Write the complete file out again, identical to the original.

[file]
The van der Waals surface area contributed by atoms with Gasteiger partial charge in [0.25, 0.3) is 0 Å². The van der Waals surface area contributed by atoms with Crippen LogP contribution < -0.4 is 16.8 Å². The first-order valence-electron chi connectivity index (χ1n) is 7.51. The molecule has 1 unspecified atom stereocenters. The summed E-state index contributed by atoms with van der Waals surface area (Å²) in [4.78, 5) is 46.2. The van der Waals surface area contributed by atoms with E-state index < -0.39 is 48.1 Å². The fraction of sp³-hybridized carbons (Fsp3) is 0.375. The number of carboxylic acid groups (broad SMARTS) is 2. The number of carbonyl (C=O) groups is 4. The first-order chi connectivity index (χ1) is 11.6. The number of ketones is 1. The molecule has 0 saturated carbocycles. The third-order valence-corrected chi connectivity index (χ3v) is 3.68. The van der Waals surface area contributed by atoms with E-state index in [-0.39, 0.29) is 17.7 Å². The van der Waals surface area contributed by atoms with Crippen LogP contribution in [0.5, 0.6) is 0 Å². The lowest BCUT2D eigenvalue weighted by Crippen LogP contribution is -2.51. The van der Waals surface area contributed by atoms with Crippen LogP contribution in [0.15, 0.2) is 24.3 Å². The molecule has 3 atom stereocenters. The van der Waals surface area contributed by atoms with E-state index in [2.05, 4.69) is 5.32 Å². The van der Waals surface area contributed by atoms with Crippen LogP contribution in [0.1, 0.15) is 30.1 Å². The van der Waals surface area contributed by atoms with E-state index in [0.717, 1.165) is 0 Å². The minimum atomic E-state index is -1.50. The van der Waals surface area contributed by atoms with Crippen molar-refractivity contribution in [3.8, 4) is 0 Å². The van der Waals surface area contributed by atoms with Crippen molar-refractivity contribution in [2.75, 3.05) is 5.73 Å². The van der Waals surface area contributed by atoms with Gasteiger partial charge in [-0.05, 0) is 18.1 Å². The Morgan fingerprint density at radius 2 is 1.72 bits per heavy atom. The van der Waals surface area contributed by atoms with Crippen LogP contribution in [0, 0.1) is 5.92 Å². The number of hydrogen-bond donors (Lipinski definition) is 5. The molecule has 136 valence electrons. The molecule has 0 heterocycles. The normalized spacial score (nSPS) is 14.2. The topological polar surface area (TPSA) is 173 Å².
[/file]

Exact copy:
The van der Waals surface area contributed by atoms with Gasteiger partial charge in [0.25, 0.3) is 0 Å². The van der Waals surface area contributed by atoms with Crippen LogP contribution < -0.4 is 16.8 Å². The first-order valence-electron chi connectivity index (χ1n) is 7.51. The molecule has 1 unspecified atom stereocenters. The summed E-state index contributed by atoms with van der Waals surface area (Å²) in [4.78, 5) is 46.2. The van der Waals surface area contributed by atoms with E-state index < -0.39 is 48.1 Å². The fraction of sp³-hybridized carbons (Fsp3) is 0.375. The number of carboxylic acid groups (broad SMARTS) is 2. The number of carbonyl (C=O) groups is 4. The first-order chi connectivity index (χ1) is 11.6. The number of ketones is 1. The molecule has 0 saturated carbocycles. The third-order valence-corrected chi connectivity index (χ3v) is 3.68. The van der Waals surface area contributed by atoms with E-state index in [-0.39, 0.29) is 17.7 Å². The van der Waals surface area contributed by atoms with Crippen LogP contribution in [0.5, 0.6) is 0 Å². The lowest BCUT2D eigenvalue weighted by Crippen LogP contribution is -2.51. The van der Waals surface area contributed by atoms with Crippen LogP contribution in [0.15, 0.2) is 24.3 Å². The molecule has 3 atom stereocenters. The van der Waals surface area contributed by atoms with E-state index in [2.05, 4.69) is 5.32 Å². The van der Waals surface area contributed by atoms with Crippen LogP contribution in [0.1, 0.15) is 30.1 Å². The van der Waals surface area contributed by atoms with E-state index in [0.717, 1.165) is 0 Å². The minimum atomic E-state index is -1.50. The van der Waals surface area contributed by atoms with Crippen molar-refractivity contribution in [3.8, 4) is 0 Å². The van der Waals surface area contributed by atoms with Crippen molar-refractivity contribution in [2.75, 3.05) is 5.73 Å². The van der Waals surface area contributed by atoms with Gasteiger partial charge in [-0.05, 0) is 18.1 Å². The Morgan fingerprint density at radius 2 is 1.72 bits per heavy atom. The van der Waals surface area contributed by atoms with Crippen LogP contribution in [0, 0.1) is 5.92 Å². The number of hydrogen-bond donors (Lipinski definition) is 5. The molecule has 136 valence electrons. The molecule has 0 heterocycles. The normalized spacial score (nSPS) is 14.2. The topological polar surface area (TPSA) is 173 Å².